Creating a place in your home that you actually want to spend time in means it has to be comfortable and cozy. So, it’s time to layer up your space. Throw blankets and toss cushions are an effortless way to inject colour and texture into any room, and there’s no beating the satisfaction of nestling into a soft little nook with your love.
Image by: Ashley Capp
There’s nothing romantic about harsh, bright white lights, so unless you have a thing for sterile hospital waiting rooms, be considerate of your bedroom lighting. The essential here is keeping your lighting options low and warm. A beautiful chandelier on a dimmer switch, for instance, can add instant drama and ambiance, while vintage sconces can create a pleasant soothing glow. Not able to install either? You can never go wrong with candlelight.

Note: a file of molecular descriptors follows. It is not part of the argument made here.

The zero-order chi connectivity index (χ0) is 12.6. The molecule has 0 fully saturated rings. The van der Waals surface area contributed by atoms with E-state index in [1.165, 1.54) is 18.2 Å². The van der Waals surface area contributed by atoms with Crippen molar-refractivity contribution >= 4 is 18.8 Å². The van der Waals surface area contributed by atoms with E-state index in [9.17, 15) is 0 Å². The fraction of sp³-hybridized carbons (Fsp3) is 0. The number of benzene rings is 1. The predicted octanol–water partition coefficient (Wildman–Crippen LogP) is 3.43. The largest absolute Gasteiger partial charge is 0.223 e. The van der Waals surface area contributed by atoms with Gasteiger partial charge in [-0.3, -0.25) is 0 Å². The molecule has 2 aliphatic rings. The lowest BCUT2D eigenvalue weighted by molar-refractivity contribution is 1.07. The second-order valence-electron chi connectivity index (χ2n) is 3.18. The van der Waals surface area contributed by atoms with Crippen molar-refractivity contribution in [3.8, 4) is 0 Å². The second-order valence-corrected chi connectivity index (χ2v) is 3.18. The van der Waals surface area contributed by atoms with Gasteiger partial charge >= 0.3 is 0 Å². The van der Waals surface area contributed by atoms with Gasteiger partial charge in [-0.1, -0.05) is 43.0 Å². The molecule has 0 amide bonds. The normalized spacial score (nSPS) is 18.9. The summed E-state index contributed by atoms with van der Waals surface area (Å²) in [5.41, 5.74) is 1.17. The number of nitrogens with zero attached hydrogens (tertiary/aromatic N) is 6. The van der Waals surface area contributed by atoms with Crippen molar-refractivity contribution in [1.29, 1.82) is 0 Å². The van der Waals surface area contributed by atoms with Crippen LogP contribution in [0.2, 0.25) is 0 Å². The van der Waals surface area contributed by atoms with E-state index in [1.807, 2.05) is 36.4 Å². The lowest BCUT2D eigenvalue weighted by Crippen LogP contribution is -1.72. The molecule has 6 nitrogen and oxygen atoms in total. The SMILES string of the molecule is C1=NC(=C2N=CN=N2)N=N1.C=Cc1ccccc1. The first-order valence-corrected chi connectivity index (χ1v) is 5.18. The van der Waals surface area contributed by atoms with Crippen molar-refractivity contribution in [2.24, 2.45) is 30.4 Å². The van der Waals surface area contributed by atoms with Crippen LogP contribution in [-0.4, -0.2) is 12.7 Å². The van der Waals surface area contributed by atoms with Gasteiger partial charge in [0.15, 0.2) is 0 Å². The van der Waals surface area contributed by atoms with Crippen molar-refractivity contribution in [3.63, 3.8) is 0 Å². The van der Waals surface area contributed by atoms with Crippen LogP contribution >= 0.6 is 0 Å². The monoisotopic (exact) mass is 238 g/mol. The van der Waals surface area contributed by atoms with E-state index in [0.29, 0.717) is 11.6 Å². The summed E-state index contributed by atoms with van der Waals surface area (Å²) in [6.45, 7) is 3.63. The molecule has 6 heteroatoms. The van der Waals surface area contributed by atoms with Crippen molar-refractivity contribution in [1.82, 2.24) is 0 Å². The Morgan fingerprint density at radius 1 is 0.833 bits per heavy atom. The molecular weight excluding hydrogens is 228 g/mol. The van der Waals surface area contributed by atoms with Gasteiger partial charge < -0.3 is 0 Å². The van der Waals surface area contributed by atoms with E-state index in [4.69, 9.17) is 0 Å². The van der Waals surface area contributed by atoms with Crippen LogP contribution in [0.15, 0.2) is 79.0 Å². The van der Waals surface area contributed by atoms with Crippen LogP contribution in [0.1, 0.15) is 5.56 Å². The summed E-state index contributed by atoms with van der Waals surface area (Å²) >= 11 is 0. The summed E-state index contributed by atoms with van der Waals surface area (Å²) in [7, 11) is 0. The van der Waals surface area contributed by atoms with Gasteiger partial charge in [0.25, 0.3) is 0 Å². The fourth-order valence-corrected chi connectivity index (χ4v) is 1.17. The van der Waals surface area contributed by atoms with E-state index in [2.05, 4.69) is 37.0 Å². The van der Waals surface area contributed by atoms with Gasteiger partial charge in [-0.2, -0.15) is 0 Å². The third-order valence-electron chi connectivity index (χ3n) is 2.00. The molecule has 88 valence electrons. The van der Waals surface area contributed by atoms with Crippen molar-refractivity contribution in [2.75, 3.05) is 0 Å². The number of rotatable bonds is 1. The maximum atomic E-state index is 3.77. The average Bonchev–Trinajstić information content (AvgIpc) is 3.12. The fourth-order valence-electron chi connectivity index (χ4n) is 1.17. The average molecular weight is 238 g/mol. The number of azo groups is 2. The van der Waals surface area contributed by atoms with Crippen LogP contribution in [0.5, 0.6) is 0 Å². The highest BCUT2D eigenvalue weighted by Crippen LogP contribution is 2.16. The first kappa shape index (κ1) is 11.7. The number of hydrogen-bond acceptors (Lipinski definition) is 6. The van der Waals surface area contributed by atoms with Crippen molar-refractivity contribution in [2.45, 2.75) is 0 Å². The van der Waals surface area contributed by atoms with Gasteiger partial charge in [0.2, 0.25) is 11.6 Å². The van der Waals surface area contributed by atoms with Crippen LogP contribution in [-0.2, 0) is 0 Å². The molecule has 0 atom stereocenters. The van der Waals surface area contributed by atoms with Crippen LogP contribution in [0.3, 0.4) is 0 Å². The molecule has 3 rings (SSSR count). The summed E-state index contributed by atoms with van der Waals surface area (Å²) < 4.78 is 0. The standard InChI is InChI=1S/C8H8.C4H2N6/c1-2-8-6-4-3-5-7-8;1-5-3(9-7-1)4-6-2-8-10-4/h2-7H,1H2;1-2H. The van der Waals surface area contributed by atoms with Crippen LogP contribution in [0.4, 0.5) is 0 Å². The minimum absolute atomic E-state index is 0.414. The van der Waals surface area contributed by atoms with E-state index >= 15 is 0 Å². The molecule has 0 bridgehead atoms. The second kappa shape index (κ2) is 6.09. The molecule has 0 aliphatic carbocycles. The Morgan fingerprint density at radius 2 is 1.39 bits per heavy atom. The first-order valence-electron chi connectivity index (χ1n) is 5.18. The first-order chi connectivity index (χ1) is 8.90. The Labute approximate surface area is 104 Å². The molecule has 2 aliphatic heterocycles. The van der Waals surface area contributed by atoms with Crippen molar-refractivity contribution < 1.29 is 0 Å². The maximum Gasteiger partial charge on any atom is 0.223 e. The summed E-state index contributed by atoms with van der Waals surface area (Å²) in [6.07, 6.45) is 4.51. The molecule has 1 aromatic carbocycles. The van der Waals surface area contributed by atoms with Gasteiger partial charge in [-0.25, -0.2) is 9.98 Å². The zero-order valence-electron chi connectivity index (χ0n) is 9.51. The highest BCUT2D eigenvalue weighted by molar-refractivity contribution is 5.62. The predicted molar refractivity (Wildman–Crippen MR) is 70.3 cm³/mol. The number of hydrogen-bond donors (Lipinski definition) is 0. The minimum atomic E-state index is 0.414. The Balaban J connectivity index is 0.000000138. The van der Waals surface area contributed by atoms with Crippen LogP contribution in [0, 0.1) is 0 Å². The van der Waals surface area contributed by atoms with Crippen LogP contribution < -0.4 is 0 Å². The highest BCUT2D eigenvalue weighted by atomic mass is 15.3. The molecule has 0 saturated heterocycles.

Image by: Janis Nicolay
Do you ever notice you’re more drawn to rooms decorated with plants? Fresh florals have always made fabulous decor accents, but they’re also known for improving your home’s air quality, as well as being mood boosters. By adding plant life to your bedroom, you’ll find it becomes a more livable place that you’ll both want to spend more time in, too.
Image by: Tracey Ayton
While it may not be ideal to eat three meals a day in bed, having a breakfast-in-bed for two every now and then is one of life’s simple luxuries. In fact, breaking the usual morning routine and enjoying a cozy meal first thing is a great way to spend a little extra time together and reconnect.
Image by: Michael Graydon